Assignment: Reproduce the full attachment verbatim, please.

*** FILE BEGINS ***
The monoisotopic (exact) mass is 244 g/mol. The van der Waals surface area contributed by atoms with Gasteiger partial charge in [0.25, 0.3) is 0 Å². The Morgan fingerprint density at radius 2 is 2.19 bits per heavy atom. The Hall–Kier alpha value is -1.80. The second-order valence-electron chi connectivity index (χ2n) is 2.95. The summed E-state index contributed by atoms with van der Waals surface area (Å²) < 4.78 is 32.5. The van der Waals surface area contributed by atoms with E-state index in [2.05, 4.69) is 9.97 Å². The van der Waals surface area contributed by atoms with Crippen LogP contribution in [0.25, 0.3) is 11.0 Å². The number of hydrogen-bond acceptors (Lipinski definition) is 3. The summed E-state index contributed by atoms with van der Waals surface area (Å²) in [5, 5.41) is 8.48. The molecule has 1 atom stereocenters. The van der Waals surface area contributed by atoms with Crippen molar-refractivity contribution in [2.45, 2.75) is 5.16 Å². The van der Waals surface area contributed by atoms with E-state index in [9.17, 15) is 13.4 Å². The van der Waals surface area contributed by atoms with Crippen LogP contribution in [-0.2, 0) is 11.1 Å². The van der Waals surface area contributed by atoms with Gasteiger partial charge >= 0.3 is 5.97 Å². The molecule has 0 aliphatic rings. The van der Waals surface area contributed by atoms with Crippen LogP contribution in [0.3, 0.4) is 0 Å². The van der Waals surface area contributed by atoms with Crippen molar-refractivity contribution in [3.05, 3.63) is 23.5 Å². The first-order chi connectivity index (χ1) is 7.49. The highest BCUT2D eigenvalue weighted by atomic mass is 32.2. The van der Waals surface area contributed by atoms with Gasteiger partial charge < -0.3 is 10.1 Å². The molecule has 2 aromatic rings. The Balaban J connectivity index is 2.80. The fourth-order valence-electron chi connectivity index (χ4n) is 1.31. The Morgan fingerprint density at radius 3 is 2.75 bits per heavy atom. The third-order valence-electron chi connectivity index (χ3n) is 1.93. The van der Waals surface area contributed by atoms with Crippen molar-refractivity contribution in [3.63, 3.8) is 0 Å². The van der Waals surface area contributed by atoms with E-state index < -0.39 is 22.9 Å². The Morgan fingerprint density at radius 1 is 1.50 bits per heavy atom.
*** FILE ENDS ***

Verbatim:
The monoisotopic (exact) mass is 244 g/mol. The van der Waals surface area contributed by atoms with Gasteiger partial charge in [0.25, 0.3) is 0 Å². The Morgan fingerprint density at radius 2 is 2.19 bits per heavy atom. The Hall–Kier alpha value is -1.80. The second-order valence-electron chi connectivity index (χ2n) is 2.95. The summed E-state index contributed by atoms with van der Waals surface area (Å²) < 4.78 is 32.5. The van der Waals surface area contributed by atoms with E-state index in [2.05, 4.69) is 9.97 Å². The van der Waals surface area contributed by atoms with Crippen LogP contribution in [0.25, 0.3) is 11.0 Å². The number of hydrogen-bond acceptors (Lipinski definition) is 3. The summed E-state index contributed by atoms with van der Waals surface area (Å²) in [5, 5.41) is 8.48. The molecule has 1 atom stereocenters. The van der Waals surface area contributed by atoms with Crippen molar-refractivity contribution in [2.45, 2.75) is 5.16 Å². The van der Waals surface area contributed by atoms with E-state index in [9.17, 15) is 13.4 Å². The van der Waals surface area contributed by atoms with Crippen LogP contribution in [-0.2, 0) is 11.1 Å². The van der Waals surface area contributed by atoms with Gasteiger partial charge >= 0.3 is 5.97 Å². The molecule has 0 aliphatic rings. The van der Waals surface area contributed by atoms with Crippen LogP contribution in [0.3, 0.4) is 0 Å². The van der Waals surface area contributed by atoms with Crippen molar-refractivity contribution in [3.05, 3.63) is 23.5 Å². The first-order chi connectivity index (χ1) is 7.49. The highest BCUT2D eigenvalue weighted by atomic mass is 32.2. The van der Waals surface area contributed by atoms with Gasteiger partial charge < -0.3 is 10.1 Å². The molecule has 2 aromatic rings. The Balaban J connectivity index is 2.80. The fourth-order valence-electron chi connectivity index (χ4n) is 1.31. The Morgan fingerprint density at radius 3 is 2.75 bits per heavy atom. The third-order valence-electron chi connectivity index (χ3n) is 1.93. The van der Waals surface area contributed by atoms with Crippen molar-refractivity contribution in [3.63, 3.8) is 0 Å². The van der Waals surface area contributed by atoms with E-state index < -0.39 is 22.9 Å². The Morgan fingerprint density at radius 1 is 1.50 bits per heavy atom.